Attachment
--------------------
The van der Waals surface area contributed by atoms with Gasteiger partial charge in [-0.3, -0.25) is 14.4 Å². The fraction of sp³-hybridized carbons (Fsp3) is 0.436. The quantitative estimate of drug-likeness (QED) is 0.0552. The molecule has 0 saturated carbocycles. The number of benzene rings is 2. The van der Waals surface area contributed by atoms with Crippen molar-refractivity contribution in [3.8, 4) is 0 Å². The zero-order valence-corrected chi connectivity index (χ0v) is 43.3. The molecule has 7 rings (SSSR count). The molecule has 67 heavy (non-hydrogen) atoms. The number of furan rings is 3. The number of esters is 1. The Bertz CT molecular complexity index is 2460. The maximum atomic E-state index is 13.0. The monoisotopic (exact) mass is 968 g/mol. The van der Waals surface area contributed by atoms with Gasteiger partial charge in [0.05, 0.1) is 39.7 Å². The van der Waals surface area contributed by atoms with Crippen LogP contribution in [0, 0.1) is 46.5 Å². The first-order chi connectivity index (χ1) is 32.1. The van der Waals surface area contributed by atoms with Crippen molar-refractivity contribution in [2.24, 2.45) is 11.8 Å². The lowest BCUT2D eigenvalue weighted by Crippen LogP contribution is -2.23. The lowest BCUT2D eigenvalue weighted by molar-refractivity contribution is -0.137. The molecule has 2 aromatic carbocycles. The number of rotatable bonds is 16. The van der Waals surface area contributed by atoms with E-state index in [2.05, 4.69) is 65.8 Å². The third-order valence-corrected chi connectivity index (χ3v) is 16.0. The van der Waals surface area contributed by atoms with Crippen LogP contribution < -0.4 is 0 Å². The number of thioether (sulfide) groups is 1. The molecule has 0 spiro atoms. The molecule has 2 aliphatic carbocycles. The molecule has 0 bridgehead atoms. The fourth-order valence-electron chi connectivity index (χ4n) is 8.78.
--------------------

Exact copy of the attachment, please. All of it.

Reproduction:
The van der Waals surface area contributed by atoms with Gasteiger partial charge in [-0.3, -0.25) is 14.4 Å². The fraction of sp³-hybridized carbons (Fsp3) is 0.436. The quantitative estimate of drug-likeness (QED) is 0.0552. The molecule has 0 saturated carbocycles. The number of benzene rings is 2. The van der Waals surface area contributed by atoms with Crippen molar-refractivity contribution in [3.8, 4) is 0 Å². The zero-order valence-corrected chi connectivity index (χ0v) is 43.3. The molecule has 7 rings (SSSR count). The molecule has 67 heavy (non-hydrogen) atoms. The number of furan rings is 3. The number of esters is 1. The Bertz CT molecular complexity index is 2460. The maximum atomic E-state index is 13.0. The monoisotopic (exact) mass is 968 g/mol. The van der Waals surface area contributed by atoms with Gasteiger partial charge in [0.05, 0.1) is 39.7 Å². The van der Waals surface area contributed by atoms with Crippen LogP contribution in [0, 0.1) is 46.5 Å². The first-order chi connectivity index (χ1) is 32.1. The van der Waals surface area contributed by atoms with Crippen molar-refractivity contribution in [2.24, 2.45) is 11.8 Å². The lowest BCUT2D eigenvalue weighted by Crippen LogP contribution is -2.23. The lowest BCUT2D eigenvalue weighted by molar-refractivity contribution is -0.137. The molecule has 2 aromatic carbocycles. The number of rotatable bonds is 16. The van der Waals surface area contributed by atoms with E-state index in [2.05, 4.69) is 65.8 Å². The third-order valence-corrected chi connectivity index (χ3v) is 16.0. The van der Waals surface area contributed by atoms with Crippen LogP contribution < -0.4 is 0 Å². The number of thioether (sulfide) groups is 1. The molecule has 0 spiro atoms. The molecule has 2 aliphatic carbocycles. The molecule has 0 bridgehead atoms. The fourth-order valence-electron chi connectivity index (χ4n) is 8.78.